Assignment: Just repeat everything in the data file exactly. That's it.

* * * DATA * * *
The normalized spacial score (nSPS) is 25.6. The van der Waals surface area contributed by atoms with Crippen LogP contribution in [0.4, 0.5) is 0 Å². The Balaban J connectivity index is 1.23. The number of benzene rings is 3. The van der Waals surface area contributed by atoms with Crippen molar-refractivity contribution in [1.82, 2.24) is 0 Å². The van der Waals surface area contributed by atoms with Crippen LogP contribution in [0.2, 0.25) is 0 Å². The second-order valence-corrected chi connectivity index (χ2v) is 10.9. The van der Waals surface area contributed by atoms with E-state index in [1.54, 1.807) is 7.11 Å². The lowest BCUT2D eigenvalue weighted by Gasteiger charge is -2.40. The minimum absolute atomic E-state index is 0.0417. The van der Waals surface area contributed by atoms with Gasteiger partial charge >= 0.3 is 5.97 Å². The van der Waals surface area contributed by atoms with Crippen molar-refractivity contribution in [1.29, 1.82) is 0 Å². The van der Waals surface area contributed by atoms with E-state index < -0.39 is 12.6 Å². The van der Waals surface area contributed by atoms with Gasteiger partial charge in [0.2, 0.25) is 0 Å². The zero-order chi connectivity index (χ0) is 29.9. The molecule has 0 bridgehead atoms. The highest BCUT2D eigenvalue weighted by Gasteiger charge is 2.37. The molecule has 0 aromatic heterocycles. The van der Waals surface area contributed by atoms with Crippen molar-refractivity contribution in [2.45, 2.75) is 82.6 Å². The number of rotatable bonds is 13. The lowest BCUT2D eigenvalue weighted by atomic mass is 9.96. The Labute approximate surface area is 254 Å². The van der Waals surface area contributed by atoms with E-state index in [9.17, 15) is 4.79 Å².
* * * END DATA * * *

The normalized spacial score (nSPS) is 25.6. The van der Waals surface area contributed by atoms with Crippen LogP contribution in [0.4, 0.5) is 0 Å². The Balaban J connectivity index is 1.23. The number of benzene rings is 3. The van der Waals surface area contributed by atoms with Crippen molar-refractivity contribution in [1.82, 2.24) is 0 Å². The van der Waals surface area contributed by atoms with Crippen LogP contribution in [0.2, 0.25) is 0 Å². The second-order valence-corrected chi connectivity index (χ2v) is 10.9. The van der Waals surface area contributed by atoms with E-state index in [1.54, 1.807) is 7.11 Å². The lowest BCUT2D eigenvalue weighted by Gasteiger charge is -2.40. The minimum absolute atomic E-state index is 0.0417. The van der Waals surface area contributed by atoms with Gasteiger partial charge >= 0.3 is 5.97 Å². The van der Waals surface area contributed by atoms with Crippen molar-refractivity contribution in [1.29, 1.82) is 0 Å². The van der Waals surface area contributed by atoms with E-state index < -0.39 is 12.6 Å². The van der Waals surface area contributed by atoms with Gasteiger partial charge in [0.2, 0.25) is 0 Å². The zero-order chi connectivity index (χ0) is 29.9. The molecule has 0 bridgehead atoms. The highest BCUT2D eigenvalue weighted by Gasteiger charge is 2.37. The molecule has 0 aromatic heterocycles. The van der Waals surface area contributed by atoms with Crippen molar-refractivity contribution in [2.45, 2.75) is 82.6 Å². The number of rotatable bonds is 13. The lowest BCUT2D eigenvalue weighted by atomic mass is 9.96. The Labute approximate surface area is 254 Å². The van der Waals surface area contributed by atoms with E-state index in [9.17, 15) is 4.79 Å².